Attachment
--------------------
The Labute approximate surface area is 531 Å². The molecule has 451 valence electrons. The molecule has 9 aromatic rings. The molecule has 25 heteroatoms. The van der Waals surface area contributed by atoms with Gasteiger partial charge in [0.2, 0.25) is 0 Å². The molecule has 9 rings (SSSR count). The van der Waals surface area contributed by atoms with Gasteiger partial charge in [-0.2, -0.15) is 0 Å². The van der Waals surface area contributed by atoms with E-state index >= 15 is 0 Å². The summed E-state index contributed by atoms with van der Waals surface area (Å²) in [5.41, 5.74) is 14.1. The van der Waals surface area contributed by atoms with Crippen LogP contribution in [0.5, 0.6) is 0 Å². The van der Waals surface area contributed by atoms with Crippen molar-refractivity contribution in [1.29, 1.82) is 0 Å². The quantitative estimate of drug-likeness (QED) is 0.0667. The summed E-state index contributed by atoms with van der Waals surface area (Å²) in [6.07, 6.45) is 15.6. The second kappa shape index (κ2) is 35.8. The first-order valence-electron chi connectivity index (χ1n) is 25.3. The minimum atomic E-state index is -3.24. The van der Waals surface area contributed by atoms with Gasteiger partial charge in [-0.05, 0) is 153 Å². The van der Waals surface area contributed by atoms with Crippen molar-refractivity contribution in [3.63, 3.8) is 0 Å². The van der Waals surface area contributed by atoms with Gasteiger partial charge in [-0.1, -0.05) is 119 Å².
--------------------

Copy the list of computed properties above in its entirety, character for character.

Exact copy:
The Labute approximate surface area is 531 Å². The molecule has 451 valence electrons. The molecule has 9 aromatic rings. The molecule has 25 heteroatoms. The van der Waals surface area contributed by atoms with Gasteiger partial charge in [0.2, 0.25) is 0 Å². The molecule has 9 rings (SSSR count). The van der Waals surface area contributed by atoms with Gasteiger partial charge in [-0.2, -0.15) is 0 Å². The van der Waals surface area contributed by atoms with E-state index >= 15 is 0 Å². The summed E-state index contributed by atoms with van der Waals surface area (Å²) in [5.41, 5.74) is 14.1. The van der Waals surface area contributed by atoms with Crippen LogP contribution in [0.5, 0.6) is 0 Å². The van der Waals surface area contributed by atoms with Crippen molar-refractivity contribution in [1.29, 1.82) is 0 Å². The quantitative estimate of drug-likeness (QED) is 0.0667. The summed E-state index contributed by atoms with van der Waals surface area (Å²) in [6.07, 6.45) is 15.6. The second kappa shape index (κ2) is 35.8. The first-order valence-electron chi connectivity index (χ1n) is 25.3. The minimum atomic E-state index is -3.24. The van der Waals surface area contributed by atoms with Gasteiger partial charge in [-0.05, 0) is 153 Å². The van der Waals surface area contributed by atoms with Crippen molar-refractivity contribution in [3.63, 3.8) is 0 Å². The van der Waals surface area contributed by atoms with Gasteiger partial charge in [-0.1, -0.05) is 119 Å².